As may be plainly seen by looking at the photo below, the Superstition Mountains are quite inviting, and do not appear at all sinister. (He said with a wink.)
Why then, is this small range of jagged peaks, near Apache Junction, Arizona, so swathed in superstition and murder?
And, though lots of those murders are apocryphal, all too many were quite real!
This is, after all, the spot on the map marked with a big X, if you're one of those folks looking for the Lost Dutchman's fabled gold mine. (In fact, I took this photo while standing beside a picnic table at Arizona's Lost Dutchman State Park.)
And, that Dutchman figures pretty prominently in Valley lore around here.
Here is a look at just a few of the Valley businesses trading on the Lost Dutchman for the sake of name recognition.
I'm not sure I'd like to park my R.V. in this place.
I might return to find it missing, and not be able to locate it ever again!
There have been numerous books written on the subject, of course.
Just as there are plenty of "Lost Dutchman's Mine" maps floating around.
Some with less detail than others.
This map (right) is based on some rocks supposedly found in the area.
Evidently, the idea here is that the
Lost Dutchman, adept at wielding pick and shovel, used them to etch his treasure map on a surface more durable than paper.
These are the rocks.
Now, I'm not saying there aren't any mines in the Superstitions. In fact, there are a LOT of old mines
and defunct mine shafts in the Superstitions. The place is, after all, a treasure trove of minerals.
HEY! You can see something that might be the entrance to a mine, in this photo (right). Of course, it might just be a cave. But, is it the entrance to the Lost Dutchman's Mine?
I rather doubt it.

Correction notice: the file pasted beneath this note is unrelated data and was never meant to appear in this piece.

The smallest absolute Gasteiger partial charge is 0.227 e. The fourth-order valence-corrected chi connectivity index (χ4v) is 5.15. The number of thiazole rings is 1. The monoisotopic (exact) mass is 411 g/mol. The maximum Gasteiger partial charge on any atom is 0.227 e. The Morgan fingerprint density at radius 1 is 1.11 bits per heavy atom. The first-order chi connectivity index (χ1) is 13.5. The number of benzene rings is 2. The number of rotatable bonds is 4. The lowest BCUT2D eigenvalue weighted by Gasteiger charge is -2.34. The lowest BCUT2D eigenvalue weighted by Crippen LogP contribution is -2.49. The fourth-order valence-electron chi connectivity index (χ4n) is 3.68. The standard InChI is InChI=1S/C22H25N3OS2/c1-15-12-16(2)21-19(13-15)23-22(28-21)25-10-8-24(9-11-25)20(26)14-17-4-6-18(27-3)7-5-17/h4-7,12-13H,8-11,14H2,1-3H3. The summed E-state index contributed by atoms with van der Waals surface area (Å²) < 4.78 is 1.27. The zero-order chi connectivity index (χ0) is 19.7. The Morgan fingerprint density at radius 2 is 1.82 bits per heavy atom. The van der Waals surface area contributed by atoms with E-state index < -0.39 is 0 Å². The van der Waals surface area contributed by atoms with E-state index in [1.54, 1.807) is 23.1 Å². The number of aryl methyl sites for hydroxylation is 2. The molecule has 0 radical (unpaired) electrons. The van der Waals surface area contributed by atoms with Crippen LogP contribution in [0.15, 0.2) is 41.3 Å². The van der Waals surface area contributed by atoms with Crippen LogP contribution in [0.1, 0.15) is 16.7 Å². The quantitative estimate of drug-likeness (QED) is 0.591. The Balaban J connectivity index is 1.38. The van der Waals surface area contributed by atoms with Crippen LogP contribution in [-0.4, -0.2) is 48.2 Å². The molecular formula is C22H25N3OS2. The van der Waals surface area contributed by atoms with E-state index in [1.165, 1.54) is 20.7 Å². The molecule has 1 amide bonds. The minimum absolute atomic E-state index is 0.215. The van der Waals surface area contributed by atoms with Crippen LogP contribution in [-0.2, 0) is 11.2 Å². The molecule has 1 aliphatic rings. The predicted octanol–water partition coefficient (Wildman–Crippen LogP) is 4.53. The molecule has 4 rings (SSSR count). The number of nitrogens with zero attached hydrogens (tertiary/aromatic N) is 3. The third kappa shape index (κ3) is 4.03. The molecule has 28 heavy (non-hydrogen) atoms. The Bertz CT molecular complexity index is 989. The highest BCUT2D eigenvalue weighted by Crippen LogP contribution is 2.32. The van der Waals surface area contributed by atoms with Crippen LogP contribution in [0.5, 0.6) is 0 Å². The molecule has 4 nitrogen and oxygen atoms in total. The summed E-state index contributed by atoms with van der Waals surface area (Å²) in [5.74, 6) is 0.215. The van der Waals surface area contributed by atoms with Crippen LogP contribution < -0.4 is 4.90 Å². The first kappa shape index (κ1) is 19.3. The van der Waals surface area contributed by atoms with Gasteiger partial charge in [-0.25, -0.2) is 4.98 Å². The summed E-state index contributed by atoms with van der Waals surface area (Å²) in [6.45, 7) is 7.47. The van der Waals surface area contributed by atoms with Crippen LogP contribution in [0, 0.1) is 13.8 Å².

The problem is: The Lost Dutchman's Mine brings out tons of treasure hunters every year.
Some contemporary Lost Dutchman occurrences are funny.
But ... others aren't.
Some contemporary additions to the tale are rather humorous, such as the one in this clip on the left.
Other would-be treasure hunters, however, wind up lost and out of water, in a desert terrain that does not suffer fools or the unprepared gladly. Among these folks, the lucky ones get choppered out by the Sheriff's Posse. The unlucky ones stick around, to add their ghosts, and stories of a good person gone missing, to the litany of the Miner's victims.
Around 2010, for instance, a Colorado man came out to hunt for the mine. His remains were discovered three years later. He had apparently become wedged in a vertical fissure while climbing one of the walls. Thinking about his last days or hours on earth is not a pleasant past-time.
Occasionally, however, that old "Ghost Mine" causes REAL problems.
When I was in high school, folks in The Valley began to notice that a lot of people who had gone hiking or camping in the Superstitions were not coming back. Search parties were sent out. The Civil Air Patrol overflew the mountains for several days at a time. But, no bodies were found.
Finally, one search patrol did find a body or two. And, that body or two had been shot to death.
To make a long story short: A mother and her two grown sons thought they'd found the Lost Dutchman's Gold mine back up in these mountains. And, perhaps they'd been back there all by themselves for a little too long. Add in a strong dose of "gold fever" after they thought they'd found the mine -- which, unfortunately, sat not far from a rather popular trail -- and they found themselves having to fend off a formidable number of "claim jumpers."
The story might have been funny, if they hadn't killed so many hikers.
The fact is, however -- even though you can see a picture of that "Lost Dutchman's" tomb stone on the right -- there may have been no Lost Dutchman at all! At least, not in the Superstitions.
In fact, according to some research, there are as many as 51 versions of the Lost Dutchman legend, many of them having nothing to do with the Superstitions, and some taking place in states other than Arizona.
So, why is this legend so prominent here in The Valley, that folks die over it?
Well, I'll write about that in my next installment.
Meanwhile, if you're coming out to The Valley, and you want to visit a nice picnic or camping area that has nice hiking trails, you might make the drive to the Lost Dutchman State Park.
Just watch out, if somebody starts shouting: "HEY! HOLD IT, YOU CLAIM JUMPER!"